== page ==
The majority found the restriction to be an error because the trial court didn't release a finding that a restriction was warranted. Using Farrell v. Littell, 790 N.E.2d 612, 616 (Ind. Ct. App. 2003), the majority determined the use of the word "might" in I.C. 31-14-14-1 means the court can't restrict visitation unless it would endanger the child's physical health or well-being.

Judge Crone argued because T.W. was granted parenting time, the court wasn't required to enter findings pursuant to statute, so she can't challenge the court's failure to enter such findings.

"Mother may challenge only whether her parenting time is reasonable. Based on the record before us, including evidence regarding the significant geographical distance between Mother and Father, I conclude that it is," he wrote.

ADVERTISEMENT

Sponsored by
ADVERTISEMENT
Subscribe to Indiana Lawyer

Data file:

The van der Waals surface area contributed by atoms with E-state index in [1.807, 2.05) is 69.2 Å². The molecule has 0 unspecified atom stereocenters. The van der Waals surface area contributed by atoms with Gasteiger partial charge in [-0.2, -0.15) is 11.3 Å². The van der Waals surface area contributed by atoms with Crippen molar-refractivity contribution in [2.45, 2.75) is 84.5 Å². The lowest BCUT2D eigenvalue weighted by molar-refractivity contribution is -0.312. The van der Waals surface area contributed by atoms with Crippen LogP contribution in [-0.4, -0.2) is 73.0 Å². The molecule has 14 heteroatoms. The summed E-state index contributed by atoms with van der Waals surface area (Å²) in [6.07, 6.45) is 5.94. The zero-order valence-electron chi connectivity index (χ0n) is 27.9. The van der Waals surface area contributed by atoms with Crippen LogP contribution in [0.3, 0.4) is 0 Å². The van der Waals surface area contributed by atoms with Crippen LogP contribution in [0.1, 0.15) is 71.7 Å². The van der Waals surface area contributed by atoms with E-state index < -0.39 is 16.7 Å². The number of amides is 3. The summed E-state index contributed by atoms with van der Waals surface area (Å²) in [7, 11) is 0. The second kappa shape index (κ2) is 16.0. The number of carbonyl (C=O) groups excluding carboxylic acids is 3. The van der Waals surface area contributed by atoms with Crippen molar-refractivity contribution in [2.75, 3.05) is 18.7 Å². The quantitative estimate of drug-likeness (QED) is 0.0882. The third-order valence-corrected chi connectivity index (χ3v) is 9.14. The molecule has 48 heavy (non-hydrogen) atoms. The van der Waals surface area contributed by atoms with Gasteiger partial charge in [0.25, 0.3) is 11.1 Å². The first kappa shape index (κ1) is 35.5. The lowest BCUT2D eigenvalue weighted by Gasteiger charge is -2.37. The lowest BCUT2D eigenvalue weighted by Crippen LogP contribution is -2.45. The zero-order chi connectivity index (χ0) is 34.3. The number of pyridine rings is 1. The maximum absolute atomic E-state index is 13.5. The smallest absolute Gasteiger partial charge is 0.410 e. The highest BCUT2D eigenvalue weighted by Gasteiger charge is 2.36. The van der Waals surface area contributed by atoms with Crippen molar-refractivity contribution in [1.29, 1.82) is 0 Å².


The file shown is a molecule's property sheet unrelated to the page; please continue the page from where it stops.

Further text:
1. File under the Sociology of Hoosier Discipline ... “We will be answering the complaint in due course and defending against the commission’s allegations,” said Indianapolis attorney Don Lundberg, who’s representing Hudson in her disciplinary case. FOR THOSE WHO DO NOT KNOW ... Lundberg ran the statist attorney disciplinary machinery in Indy for decades, and is now the "go to guy" for those who can afford him .... the ultimate insider for the well-to-do and/or connected who find themselves in the crosshairs. It would appear that this former prosecutor knows how the game is played in Circle City ... and is sacrificing accordingly. See more on that here ... http://www.theindianalawyer.com/supreme-court-reprimands-attorney-for-falsifying-hours-worked/PARAMS/article/43757 Legal sociologists could have a field day here ... I wonder why such things are never studied? Is a sacrifice to the well connected former regulators a de facto bribe? Such questions, if probed, could bring about a more just world, a more equal playing field, less Stalinist governance. All of the things that our preambles tell us to value could be advanced if only sunshine reached into such dark worlds. As a great jurist once wrote: "Publicity is justly commended as a remedy for social and industrial diseases. Sunlight is said to be the best of disinfectants; electric light the most efficient policeman." Other People's Money—and How Bankers Use It (1914). Ah, but I am certifiable, according to the Indiana authorities, according to the ISC it can be read, for believing such trite things and for advancing such unwanted thoughts. As a great albeit fictional and broken resistance leaders once wrote: "I am the dead." Winston Smith Let us all be dead to the idea of maintaining a patently unjust legal order.